This summer, PAWS has been lucky to have one of these friends from across the world, Yumi Oeda, volunteer with us almost every day for the past few weeks. Work with animals is a new path for Yumi, whose background is in social work. But in her vocation with humans, she discovered animal-assisted therapy and decided to explore the field more. That’s how she connected with the Delta Society.
“At first my interest was just in animal-assisted therapy,” said Yumi. “But when we toured PAWS, I realized how important animal welfare was.”
At first Yumi worked only with the cats in the cat room. With her hard work and dedication, PAWS staff soon began asking her to help in many other areas of the shelter—from walking dogs to answering some questions from the public. She loves learning about and helping with whatever she can.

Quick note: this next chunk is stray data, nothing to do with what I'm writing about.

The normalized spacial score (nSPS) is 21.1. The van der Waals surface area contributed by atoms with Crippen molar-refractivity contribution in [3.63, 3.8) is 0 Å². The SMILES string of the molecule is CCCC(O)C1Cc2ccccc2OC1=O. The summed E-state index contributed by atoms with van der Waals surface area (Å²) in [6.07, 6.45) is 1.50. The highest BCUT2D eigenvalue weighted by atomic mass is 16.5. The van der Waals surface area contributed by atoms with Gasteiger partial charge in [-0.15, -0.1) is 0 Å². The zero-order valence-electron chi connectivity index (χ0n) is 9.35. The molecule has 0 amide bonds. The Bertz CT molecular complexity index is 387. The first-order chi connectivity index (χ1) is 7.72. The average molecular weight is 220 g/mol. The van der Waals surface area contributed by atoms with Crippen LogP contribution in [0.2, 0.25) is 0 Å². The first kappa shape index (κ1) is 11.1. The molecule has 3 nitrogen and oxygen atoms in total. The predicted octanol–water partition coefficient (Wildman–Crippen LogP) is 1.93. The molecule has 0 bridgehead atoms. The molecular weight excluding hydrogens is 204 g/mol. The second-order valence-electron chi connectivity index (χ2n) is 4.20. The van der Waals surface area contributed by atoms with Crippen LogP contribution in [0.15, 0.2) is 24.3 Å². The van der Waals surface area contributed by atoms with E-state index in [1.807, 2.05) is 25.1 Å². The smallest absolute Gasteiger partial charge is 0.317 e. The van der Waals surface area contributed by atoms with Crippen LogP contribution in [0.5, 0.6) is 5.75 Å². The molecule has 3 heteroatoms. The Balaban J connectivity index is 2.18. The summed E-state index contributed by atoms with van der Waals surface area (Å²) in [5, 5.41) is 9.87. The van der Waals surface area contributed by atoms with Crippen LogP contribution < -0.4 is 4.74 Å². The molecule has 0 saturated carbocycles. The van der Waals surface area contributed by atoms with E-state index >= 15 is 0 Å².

“What I really like about PAWS is the attention staff and volunteers give to the animals,” said Yumi. “If the dogs or cats seem stressed, they do whatever they can to help make them more comfortable.”
Yumi will be at PAWS for another two weeks, then she must return to Japan, where she plans to take more classes on animal-assisted therapy and hopes to start her career working with animals. As for PAWS, we wish Yumi could stay indefinitely. She’s been a very good friend both to the people and animals here. Thank you Yumi, we’ll miss you!
All rights reserved. ©2006 Progressive Animal Welfare Society
A Northwest leader in protecting animals since 1967, the Progressive Animal Welfare Society (PAWS) shelters homeless animals, rehabilitates injured and orphaned wildlife, and empowers people to demonstrate compassion and respect for animals in their daily lives.